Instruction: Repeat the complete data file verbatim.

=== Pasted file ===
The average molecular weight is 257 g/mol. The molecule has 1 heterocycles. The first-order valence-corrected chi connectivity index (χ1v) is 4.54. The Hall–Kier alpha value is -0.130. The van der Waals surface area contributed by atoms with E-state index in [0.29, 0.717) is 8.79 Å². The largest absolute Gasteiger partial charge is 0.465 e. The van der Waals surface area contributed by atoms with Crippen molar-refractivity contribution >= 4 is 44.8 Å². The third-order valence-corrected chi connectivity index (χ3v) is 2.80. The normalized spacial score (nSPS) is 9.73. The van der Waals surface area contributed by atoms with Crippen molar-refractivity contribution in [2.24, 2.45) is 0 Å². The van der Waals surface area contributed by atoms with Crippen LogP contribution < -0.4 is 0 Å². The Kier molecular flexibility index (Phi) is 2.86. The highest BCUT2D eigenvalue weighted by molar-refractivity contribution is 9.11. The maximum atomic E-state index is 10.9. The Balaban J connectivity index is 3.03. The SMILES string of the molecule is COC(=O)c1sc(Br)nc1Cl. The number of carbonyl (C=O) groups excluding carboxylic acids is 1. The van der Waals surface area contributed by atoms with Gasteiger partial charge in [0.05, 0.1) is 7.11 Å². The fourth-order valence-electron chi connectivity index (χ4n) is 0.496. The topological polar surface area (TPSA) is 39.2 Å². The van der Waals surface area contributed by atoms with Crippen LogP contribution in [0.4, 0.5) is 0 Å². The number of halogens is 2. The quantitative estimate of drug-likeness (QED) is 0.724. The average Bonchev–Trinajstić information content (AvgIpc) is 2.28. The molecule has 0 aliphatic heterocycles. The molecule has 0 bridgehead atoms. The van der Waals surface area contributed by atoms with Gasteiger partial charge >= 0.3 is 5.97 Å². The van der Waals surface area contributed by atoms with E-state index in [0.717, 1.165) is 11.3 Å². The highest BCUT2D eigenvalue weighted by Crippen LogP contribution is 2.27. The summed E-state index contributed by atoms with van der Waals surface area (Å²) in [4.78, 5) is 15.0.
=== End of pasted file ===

The average molecular weight is 257 g/mol. The molecule has 1 heterocycles. The first-order valence-corrected chi connectivity index (χ1v) is 4.54. The Hall–Kier alpha value is -0.130. The van der Waals surface area contributed by atoms with E-state index in [0.29, 0.717) is 8.79 Å². The largest absolute Gasteiger partial charge is 0.465 e. The van der Waals surface area contributed by atoms with Crippen molar-refractivity contribution >= 4 is 44.8 Å². The third-order valence-corrected chi connectivity index (χ3v) is 2.80. The normalized spacial score (nSPS) is 9.73. The van der Waals surface area contributed by atoms with Crippen molar-refractivity contribution in [2.24, 2.45) is 0 Å². The van der Waals surface area contributed by atoms with Crippen LogP contribution < -0.4 is 0 Å². The Kier molecular flexibility index (Phi) is 2.86. The highest BCUT2D eigenvalue weighted by molar-refractivity contribution is 9.11. The maximum atomic E-state index is 10.9. The Balaban J connectivity index is 3.03. The SMILES string of the molecule is COC(=O)c1sc(Br)nc1Cl. The number of carbonyl (C=O) groups excluding carboxylic acids is 1. The van der Waals surface area contributed by atoms with Gasteiger partial charge in [0.05, 0.1) is 7.11 Å². The fourth-order valence-electron chi connectivity index (χ4n) is 0.496. The topological polar surface area (TPSA) is 39.2 Å². The van der Waals surface area contributed by atoms with Crippen LogP contribution in [0.4, 0.5) is 0 Å². The number of halogens is 2. The quantitative estimate of drug-likeness (QED) is 0.724. The average Bonchev–Trinajstić information content (AvgIpc) is 2.28. The molecule has 0 aliphatic heterocycles. The molecule has 0 bridgehead atoms. The van der Waals surface area contributed by atoms with Gasteiger partial charge >= 0.3 is 5.97 Å². The van der Waals surface area contributed by atoms with E-state index in [0.717, 1.165) is 11.3 Å². The highest BCUT2D eigenvalue weighted by Crippen LogP contribution is 2.27. The summed E-state index contributed by atoms with van der Waals surface area (Å²) in [4.78, 5) is 15.0.